Music: Have Not Been The Same, even now

You get used to running into authors on the Maclean’s staff. Weekly deadlines and and an elevated ambient level of intellectual pretension ambition have built up a hefty staff library. Michael Friscolanti, Michael Petrou, Anne Kingston, colleagues Feschuk and Potter, and many more have put paper between covers. Geddes wrote a lovely novel. Even the boss finally finished his Hearst book.

But one of the most pleasant and unexpected surprises came a couple of years ago when I was chatting with Michael Barclay, an editor who often pauses from more vital chores to do a second read of my column on Tuesday nights to check for egregious errors. Barclay revealed that he’s an author, with Ian A.D. Jack and Jason Schneider, of Have Not Been the Same: The CanRock Renaissance 1985-1995. Since that extraordinary book has now been revised, updated and re-released in a tenth-anniversary edition, I thought I’d tell you about it.

Have Not Been the Same chronicles the decade when the rise of independent record labels, easy(-ish) CD distribution, college radio and shows like Brent Bambury’s Brave New Waves on CBC Radio produced an astonishing expansion of Canadian rock, alternative, punk and otherwise guitar-intensive music. What strikes you first about HNBTS is its breadth and depth: the new edition runs past 700 pages, with separate chapters on important regional music scenes (Halifax, Montreal, Vancouver) and on key bands (Sloan, Tragically Hip), but just about every band that made any kind of name for itself is in here. The bands that served as my touchstones after my undergrad are all here — Bourbon Tabernacle Choir, Jerry Jerry, Shadowy Men on a Shadowy Planet.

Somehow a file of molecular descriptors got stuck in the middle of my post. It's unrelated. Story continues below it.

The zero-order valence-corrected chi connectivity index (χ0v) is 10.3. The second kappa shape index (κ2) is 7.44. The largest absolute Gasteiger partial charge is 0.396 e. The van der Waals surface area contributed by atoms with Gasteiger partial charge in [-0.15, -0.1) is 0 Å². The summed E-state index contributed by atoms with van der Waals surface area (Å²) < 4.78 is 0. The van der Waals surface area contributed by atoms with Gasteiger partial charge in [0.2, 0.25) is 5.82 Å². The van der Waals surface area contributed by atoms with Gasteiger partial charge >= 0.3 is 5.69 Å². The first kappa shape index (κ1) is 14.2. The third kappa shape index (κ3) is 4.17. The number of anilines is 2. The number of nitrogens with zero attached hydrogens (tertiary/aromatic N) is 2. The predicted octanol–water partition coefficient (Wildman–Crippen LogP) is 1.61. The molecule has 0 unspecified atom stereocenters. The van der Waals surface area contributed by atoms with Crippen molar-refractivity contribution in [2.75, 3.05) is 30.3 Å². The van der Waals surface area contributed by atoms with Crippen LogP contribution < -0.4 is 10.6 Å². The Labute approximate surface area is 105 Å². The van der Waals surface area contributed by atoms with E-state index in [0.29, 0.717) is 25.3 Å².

But this is not merely a compendium. It’s a tremendously sympathetic audience with dozens of musicians, so it’s full to bursting with first-hand accounts of memorable gigs, epic or catastrophic tours, triumphant or (more often) messed-up shots at the big time. Barclay and his colleagues do not fetishize the minor players or penalize the bands that made it big for their success, so Daniel Lanois, 54-40, Blue Rodeo, kd lang and the Tragically Hip get as much respect as, and in most cases more attention than, the Nils, Hayden and Jellyfishbabies. The result is one of the most important Canadian social histories I’ve seen on any subject. And it’s far more entertaining than I just made it sound.

During the decade in question about 80% of my attention was going to jazz music, but I still washed up at Foufounes Electriques, the Rivoli, Call The Office and their dingy equivalents perhaps 30 nights a year. This book has been invaluable for making sense of that heady time. As a bonus, iTunes has released a series of playlists with music that’s referenced in every chapter of the book. I sorted through it this morning to download music from a bunch of bands I’d managed to miss over the years — Sloan (yes, I know, sheltered life), Thrush Hermit, Lonesome er, Handsome Ned, D.O.A. For younger readers or those who’ve had to weed their CD collection as they grew up and moved, the playlists provide a handy soundtrack.

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